Effects of aspirin dose on ischaemic events and bleeding after percutaneous coronary intervention: insights from the PCI-CURE study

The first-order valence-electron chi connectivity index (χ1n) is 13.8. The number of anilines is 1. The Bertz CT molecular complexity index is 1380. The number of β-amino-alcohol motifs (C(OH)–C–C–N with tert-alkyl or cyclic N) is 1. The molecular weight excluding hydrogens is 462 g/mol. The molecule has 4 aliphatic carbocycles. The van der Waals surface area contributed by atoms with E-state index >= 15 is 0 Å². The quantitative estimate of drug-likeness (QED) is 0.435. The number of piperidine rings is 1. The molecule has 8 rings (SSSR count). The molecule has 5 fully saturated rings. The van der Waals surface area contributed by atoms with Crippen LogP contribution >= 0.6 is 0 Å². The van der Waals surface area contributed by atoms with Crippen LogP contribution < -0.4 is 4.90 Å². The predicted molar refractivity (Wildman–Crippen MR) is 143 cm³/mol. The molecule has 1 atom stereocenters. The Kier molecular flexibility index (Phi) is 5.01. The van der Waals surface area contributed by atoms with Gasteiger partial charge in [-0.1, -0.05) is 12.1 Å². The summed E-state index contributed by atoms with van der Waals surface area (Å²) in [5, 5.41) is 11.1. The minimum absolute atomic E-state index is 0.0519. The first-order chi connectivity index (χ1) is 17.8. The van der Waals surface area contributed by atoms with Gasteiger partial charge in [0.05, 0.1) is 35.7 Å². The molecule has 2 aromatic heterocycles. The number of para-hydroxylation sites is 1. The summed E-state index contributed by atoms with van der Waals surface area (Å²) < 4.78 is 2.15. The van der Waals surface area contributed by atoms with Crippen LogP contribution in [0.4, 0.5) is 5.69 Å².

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AIMS: In the setting of percutaneous coronary intervention (PCI), due to a paucity of data, the optimal dose of aspirin is uncertain. We evaluated the safety of different doses of aspirin after PCI. METHODS AND RESULTS: In the PCI-CURE study, 2658 patients with acute coronary syndromes undergoing PCI were stratified into three aspirin dose groups >/=200 mg (high, n = 1064), 101-199 mg (moderate, n = 538), and =100 mg (low, n = 1056). For efficacy, the moderate- (7.4%) and high-dose groups (8.6%) had similar rates of cardiovascular death, myocardial infarction, or stroke compared with the low-dose group (7.1%). For safety, major bleeding was increased with high-dose aspirin [3.9, 1.5, and 1.9% in the high-, moderate-, and low-dose groups; hazard ratio (HR) of high vs. low dose 2.05 (95% CI 1.20-3.50, P = 0.009]. The net adverse clinical events (death, MI, stroke, major bleeding) favoured low-over high-dose aspirin (8.4 vs. 11.0%, HR 1.31, 95% CI 1.00-1.73 P = 0.056). CONCLUSION: In this large observational analysis of patients undergoing PCI, low-dose aspirin appeared to be as effective as higher doses in preventing ischaemic events but was also associated with a lower rate of major bleeding and an improved net efficacy to safety balance.